So the 13 million increase in the uninsured and accompanying health care spending cuts helped to finance a plan that cuts corporate taxes by $1.3 trillion, partially rolls back the estate tax paid by wealthy families to the tune of $93 billon, and directs most of its benefits to the richest Americans with its individual tax cuts.
Health care cuts for tax cuts help sink the various Obamacare repeal bills, because it scared off the more moderate Republican senators. But this time, repealing the mandate was a necessity to win conservatives in the upper chamber. It also had the support of President Trump, who repeatedly called on Congress to repeal it in their tax plan.
The gambit depended on moderates not abandoning the bill over the projected coverage losses. They didn’t. Sen. Lisa Murkowski (R-AK), one of two Republicans to oppose every version of Obamacare repeal thus far, had an unrelated incentive for backing: It opened parts of the Arctic National Wildlife Refuge for oil and gas drilling, a long-sought goal of Alaska politicans.
Sen. Susan Collins (R-ME), the other, meanwhile secured commitments from Senate leaders and President Trump to support two Obamacare stabilization bills to help offset the effects of the mandate’s repeal. Those bills haven’t passed yet and even if they do, experts are dubious about whether they would actually help the market much after the mandate goes away. They also face difficult prospects in the House, where the rank-and-file are reluctant to do anything to shore up Obamacare. But it was still enough for Collins to back the tax plan.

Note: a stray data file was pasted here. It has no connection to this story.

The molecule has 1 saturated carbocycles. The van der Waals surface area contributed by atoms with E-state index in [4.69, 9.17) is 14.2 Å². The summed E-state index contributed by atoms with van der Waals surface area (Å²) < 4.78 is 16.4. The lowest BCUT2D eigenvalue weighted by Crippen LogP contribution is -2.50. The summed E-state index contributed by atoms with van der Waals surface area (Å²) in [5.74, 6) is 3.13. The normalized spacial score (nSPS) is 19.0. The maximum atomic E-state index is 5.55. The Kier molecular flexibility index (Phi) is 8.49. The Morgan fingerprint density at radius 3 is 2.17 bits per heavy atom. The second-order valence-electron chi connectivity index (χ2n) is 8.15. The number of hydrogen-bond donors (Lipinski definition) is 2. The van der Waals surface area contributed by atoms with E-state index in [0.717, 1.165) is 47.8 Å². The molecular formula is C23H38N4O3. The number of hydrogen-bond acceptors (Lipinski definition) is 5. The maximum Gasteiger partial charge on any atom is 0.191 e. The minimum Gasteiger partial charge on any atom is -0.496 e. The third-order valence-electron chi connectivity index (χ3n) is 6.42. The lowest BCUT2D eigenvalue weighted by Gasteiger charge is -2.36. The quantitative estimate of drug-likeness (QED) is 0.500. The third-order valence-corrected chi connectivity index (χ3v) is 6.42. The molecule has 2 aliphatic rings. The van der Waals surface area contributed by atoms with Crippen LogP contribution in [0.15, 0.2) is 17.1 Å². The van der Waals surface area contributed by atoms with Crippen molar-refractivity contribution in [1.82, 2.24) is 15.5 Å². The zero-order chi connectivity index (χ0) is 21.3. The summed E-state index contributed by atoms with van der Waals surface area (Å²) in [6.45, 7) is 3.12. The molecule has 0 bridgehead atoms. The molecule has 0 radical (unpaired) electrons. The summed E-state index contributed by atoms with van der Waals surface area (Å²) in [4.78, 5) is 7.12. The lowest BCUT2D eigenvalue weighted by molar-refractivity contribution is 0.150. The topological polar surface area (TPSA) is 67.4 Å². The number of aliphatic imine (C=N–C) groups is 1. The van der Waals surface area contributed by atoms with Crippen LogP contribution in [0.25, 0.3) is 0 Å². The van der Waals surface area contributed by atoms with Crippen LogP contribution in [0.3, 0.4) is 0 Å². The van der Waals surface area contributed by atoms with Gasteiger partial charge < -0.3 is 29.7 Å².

In the end, repealing the mandate increases the uninsured, increases premiums, and could jeopardize the stability of the insurance markets where 10 million Americans buy coverage.
But that was a price many Republicans were willing to pay to get a win against Obamacare and help pass enormous tax cuts for businesses and wealthy Americans.